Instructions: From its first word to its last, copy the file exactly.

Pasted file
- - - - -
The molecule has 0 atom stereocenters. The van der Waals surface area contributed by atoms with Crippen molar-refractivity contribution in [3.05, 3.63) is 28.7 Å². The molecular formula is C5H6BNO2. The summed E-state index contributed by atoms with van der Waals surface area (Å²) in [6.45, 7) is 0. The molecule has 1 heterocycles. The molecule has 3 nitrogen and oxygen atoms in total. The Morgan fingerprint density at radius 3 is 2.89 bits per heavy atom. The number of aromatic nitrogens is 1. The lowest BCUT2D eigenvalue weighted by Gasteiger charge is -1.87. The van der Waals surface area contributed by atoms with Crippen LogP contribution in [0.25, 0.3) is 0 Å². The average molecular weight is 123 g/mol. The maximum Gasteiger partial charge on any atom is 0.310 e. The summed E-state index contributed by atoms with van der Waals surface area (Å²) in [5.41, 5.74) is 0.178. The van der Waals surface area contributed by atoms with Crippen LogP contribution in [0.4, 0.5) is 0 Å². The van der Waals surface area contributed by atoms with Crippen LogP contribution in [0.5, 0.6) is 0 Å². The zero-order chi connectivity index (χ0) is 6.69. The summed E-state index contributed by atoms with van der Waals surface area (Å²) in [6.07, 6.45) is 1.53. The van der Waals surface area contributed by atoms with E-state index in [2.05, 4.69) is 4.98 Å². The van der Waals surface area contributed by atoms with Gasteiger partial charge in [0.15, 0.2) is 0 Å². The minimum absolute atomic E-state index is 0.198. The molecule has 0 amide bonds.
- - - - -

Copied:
The molecule has 0 atom stereocenters. The van der Waals surface area contributed by atoms with Crippen molar-refractivity contribution in [3.05, 3.63) is 28.7 Å². The molecular formula is C5H6BNO2. The summed E-state index contributed by atoms with van der Waals surface area (Å²) in [6.45, 7) is 0. The molecule has 1 heterocycles. The molecule has 3 nitrogen and oxygen atoms in total. The Morgan fingerprint density at radius 3 is 2.89 bits per heavy atom. The number of aromatic nitrogens is 1. The lowest BCUT2D eigenvalue weighted by Gasteiger charge is -1.87. The van der Waals surface area contributed by atoms with Crippen LogP contribution in [0.25, 0.3) is 0 Å². The average molecular weight is 123 g/mol. The maximum Gasteiger partial charge on any atom is 0.310 e. The summed E-state index contributed by atoms with van der Waals surface area (Å²) in [5.41, 5.74) is 0.178. The van der Waals surface area contributed by atoms with Crippen LogP contribution in [0.4, 0.5) is 0 Å². The van der Waals surface area contributed by atoms with Crippen LogP contribution in [0.5, 0.6) is 0 Å². The zero-order chi connectivity index (χ0) is 6.69. The summed E-state index contributed by atoms with van der Waals surface area (Å²) in [6.07, 6.45) is 1.53. The van der Waals surface area contributed by atoms with E-state index in [2.05, 4.69) is 4.98 Å². The van der Waals surface area contributed by atoms with Gasteiger partial charge in [0.15, 0.2) is 0 Å². The minimum absolute atomic E-state index is 0.198. The molecule has 0 amide bonds.